|Study 2||Placebo||1.5 ± 0.8 1.5||4.0 ± 2.7 3.5||3.6 ± 2.7 3.0||3.4 ± 2.8 3.0||3.5 ± 2.9 3.0||2.5 ± 2.6 1.5||1.9 ± 2.7 1.5|
|Amitiza 24 mcg Twice Daily||1.3 ± 0.9 1.5||5.9 ± 4.0 5.0||5.0 ± 4.2 4.0||5.6 ± 4.6 5.0||5.4 ± 4.8 4.3||4.6 ± 4.1 3.8||4.1 ± 4.8 3.0|
|1Frequency rates are calculated as 7 times (number of SBMs) / (number of days observed for that week).|
In both studies, Amitiza demonstrated increases in the percentage of patients who experienced SBMs within the first 24 hours after administration when compared to placebo (56.7% vs. 36.9% in Study 1 and 62.9% vs. 31.9% in Study 2, respectively). Similarly, the time to first SBM was shorter for patients receiving Amitiza than for those receiving placebo.
Signs and symptoms related to constipation, including abdominal bloating, abdominal discomfort, stool consistency, and straining, as well as constipation severity ratings, were also improved with Amitiza versus placebo. The results were consistent in subpopulation analyses for gender, race, and elderly patients ( ≥ 65 years of age).
Following 4 weeks of treatment with Amitiza 24 mcg twice daily, withdrawal of Amitiza did not result in a rebound effect.
Three open-labeled, long-term clinical safety and efficacy studies were conducted in patients with chronic idiopathic constipation receiving Amitiza 24 mcg twice daily. These studies comprised 871 patients (mean age 51.0 [range 19–86] years; 86.1% female; 86.9% Caucasian, 7.3% African American, 4.5% Hispanic, 0.7% Asian; 18.4% ≥ 65 years of age) who were treated for 6–12 months (24–48 weeks). Patients provided regular assessments of abdominal bloating, abdominal discomfort, and constipation severity. These studies demonstrated that Amitiza decreased abdominal bloating, abdominal discomfort, and constipation severity over the 6–12month treatment periods.
Irritable Bowel Syndrome with Constipation
Two double-blinded, placebo-controlled studies of similar design were conducted in patients with IBS-C. IBS was defined as abdominal pain or discomfort occurring over at least 6 months with two or more of the following: 1) relieved with defecation; 2) onset associated with a change in stool frequency; and 3) onset associated with a change in stool form. Patients were sub-typed as having IBS-C if they also experienced two of three of the following: 1) < 3 spontaneous bowel movements per week, 2) > 25% hard stools, and 3) > 25% spontaneous bowel movements associated with straining.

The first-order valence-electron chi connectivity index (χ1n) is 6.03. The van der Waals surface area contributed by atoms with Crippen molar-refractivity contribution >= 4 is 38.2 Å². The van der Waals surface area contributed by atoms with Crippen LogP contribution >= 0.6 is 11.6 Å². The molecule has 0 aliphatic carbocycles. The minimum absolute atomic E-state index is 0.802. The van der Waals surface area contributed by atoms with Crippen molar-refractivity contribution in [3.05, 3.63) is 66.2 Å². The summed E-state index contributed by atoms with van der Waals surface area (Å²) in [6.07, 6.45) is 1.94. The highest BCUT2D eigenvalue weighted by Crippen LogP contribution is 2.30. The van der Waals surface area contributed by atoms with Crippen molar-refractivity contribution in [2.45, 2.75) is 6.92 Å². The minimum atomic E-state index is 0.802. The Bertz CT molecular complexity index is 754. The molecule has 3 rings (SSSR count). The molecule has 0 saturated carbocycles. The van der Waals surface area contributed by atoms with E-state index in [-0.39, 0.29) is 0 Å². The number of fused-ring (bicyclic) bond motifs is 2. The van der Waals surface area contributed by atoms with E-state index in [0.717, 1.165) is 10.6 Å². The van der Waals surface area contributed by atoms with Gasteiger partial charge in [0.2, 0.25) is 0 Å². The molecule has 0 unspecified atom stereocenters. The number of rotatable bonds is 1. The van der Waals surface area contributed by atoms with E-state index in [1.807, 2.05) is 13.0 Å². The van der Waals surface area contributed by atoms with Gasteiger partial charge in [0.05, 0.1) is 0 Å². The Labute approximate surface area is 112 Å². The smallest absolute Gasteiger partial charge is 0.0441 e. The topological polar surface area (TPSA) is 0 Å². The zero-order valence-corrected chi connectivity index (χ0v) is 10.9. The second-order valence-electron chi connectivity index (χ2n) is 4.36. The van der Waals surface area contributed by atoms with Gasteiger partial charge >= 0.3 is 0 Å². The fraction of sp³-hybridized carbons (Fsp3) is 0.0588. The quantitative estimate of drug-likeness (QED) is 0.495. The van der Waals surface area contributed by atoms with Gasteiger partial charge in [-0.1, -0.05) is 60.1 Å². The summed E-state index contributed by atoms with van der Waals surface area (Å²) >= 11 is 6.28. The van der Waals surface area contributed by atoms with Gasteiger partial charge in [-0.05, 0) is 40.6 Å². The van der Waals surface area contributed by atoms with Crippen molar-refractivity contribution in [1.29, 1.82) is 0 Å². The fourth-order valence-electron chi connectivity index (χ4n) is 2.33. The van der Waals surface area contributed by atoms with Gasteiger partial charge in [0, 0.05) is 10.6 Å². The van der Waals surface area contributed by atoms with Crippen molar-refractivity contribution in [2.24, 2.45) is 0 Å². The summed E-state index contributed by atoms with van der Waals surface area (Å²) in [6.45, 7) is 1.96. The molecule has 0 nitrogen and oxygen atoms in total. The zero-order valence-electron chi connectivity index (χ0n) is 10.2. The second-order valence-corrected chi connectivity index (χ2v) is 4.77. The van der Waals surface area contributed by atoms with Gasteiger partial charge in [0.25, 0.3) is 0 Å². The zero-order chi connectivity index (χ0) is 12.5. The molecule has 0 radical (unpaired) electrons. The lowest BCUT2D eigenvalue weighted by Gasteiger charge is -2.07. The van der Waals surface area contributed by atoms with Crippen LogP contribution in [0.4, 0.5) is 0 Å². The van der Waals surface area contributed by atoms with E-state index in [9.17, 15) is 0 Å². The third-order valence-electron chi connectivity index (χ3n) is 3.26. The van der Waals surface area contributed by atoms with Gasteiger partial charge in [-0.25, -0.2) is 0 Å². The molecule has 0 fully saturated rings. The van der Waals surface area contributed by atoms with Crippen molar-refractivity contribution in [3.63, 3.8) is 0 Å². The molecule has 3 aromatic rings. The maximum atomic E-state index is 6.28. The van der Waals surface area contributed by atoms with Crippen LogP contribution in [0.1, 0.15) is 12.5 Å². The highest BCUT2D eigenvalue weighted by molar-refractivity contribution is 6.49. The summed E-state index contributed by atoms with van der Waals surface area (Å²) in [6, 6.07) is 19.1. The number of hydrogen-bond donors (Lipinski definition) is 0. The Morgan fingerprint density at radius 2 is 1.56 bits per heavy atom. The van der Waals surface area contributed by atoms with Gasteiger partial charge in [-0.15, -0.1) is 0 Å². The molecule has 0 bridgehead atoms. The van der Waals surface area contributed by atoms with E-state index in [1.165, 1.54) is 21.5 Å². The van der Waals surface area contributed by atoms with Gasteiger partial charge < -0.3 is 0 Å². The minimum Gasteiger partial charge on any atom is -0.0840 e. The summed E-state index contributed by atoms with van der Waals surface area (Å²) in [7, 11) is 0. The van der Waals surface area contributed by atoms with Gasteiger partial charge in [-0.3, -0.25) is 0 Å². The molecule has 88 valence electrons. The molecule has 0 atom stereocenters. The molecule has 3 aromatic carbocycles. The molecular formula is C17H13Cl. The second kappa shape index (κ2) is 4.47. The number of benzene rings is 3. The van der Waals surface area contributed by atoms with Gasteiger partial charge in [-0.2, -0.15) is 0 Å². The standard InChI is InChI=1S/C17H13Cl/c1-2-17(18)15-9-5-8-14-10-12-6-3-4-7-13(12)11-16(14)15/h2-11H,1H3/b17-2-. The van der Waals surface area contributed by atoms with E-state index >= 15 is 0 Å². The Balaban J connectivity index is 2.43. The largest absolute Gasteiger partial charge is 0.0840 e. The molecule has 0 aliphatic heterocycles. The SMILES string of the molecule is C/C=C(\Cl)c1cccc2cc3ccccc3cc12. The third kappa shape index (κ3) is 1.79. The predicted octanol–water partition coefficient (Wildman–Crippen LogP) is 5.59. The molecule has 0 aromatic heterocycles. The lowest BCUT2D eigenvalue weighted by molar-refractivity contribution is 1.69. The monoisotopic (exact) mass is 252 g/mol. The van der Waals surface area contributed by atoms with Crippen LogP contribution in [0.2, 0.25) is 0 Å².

Following a 4-week baseline/washout period, a total of 1154 patients (mean age 46.6 [range 18– 85] years; 91.6% female; 77.4% Caucasian, 13.2% African American, 8.5% Hispanic, 0.4% Asian; 8.3% ≥ 65 years of age) were randomized and received Amitiza 8 mcg twice daily (16 mcg/day) or placebo twice daily for 12 weeks. The primary efficacy endpoint was assessed weekly utilizing the patient's response to a global symptom relief question based on a 7-point, balanced scale (“significantly worse” to “significantly relieved”): “How would you rate your relief of IBS symptoms (abdominal discomfort/pain, bowel habits, and other IBS symptoms) over the past week compared to how you felt before you entered the study?”
The primary efficacy analysis was a comparison of the proportion of “overall responders” in each arm. A patient was considered an “overall responder” if the criteria for being designated a “monthly responder” were met in at least 2 of the 3 months on study. A “monthly responder” was defined as a patient who had reported “significantly relieved” for at least 2 weeks of the month or at least “moderately relieved” in all 4 weeks of that month. During each monthly evaluation period, patients reporting “moderately worse” or “significantly worse” relief, an increase in rescue medication use, or those who discontinued due to lack of efficacy, were deemed non-responders.
The percentage of patients in Study 1 qualifying as an “overall responder” was 13.8% in the group receiving Amitiza 8 mcg twice daily compared to 7.8% of patients receiving placebo twice daily. In Study 2, 12.1% of patients in the Amitiza 8 mcg group were “overall responders” versus 5.7% of patients in the placebo group. In both studies, the treatment differences between the placebo and Amitiza groups were statistically significant.
Results in men: The two randomized, placebo-controlled, double-blinded studies comprised 97 (8.4%) male patients, which is insufficient to determine whether men with IBS-C respond differently to Amitiza from women.
Study 1 also assessed the rebound effect from the withdrawal of Amitiza. Following 12 weeks of treatment with Amitiza 8 mcg twice daily, withdrawal of Amitiza did not result in a rebound effect.
Last reviewed on RxList: 12/7/2012
This monograph has been modified to include the generic and brand name in many instances.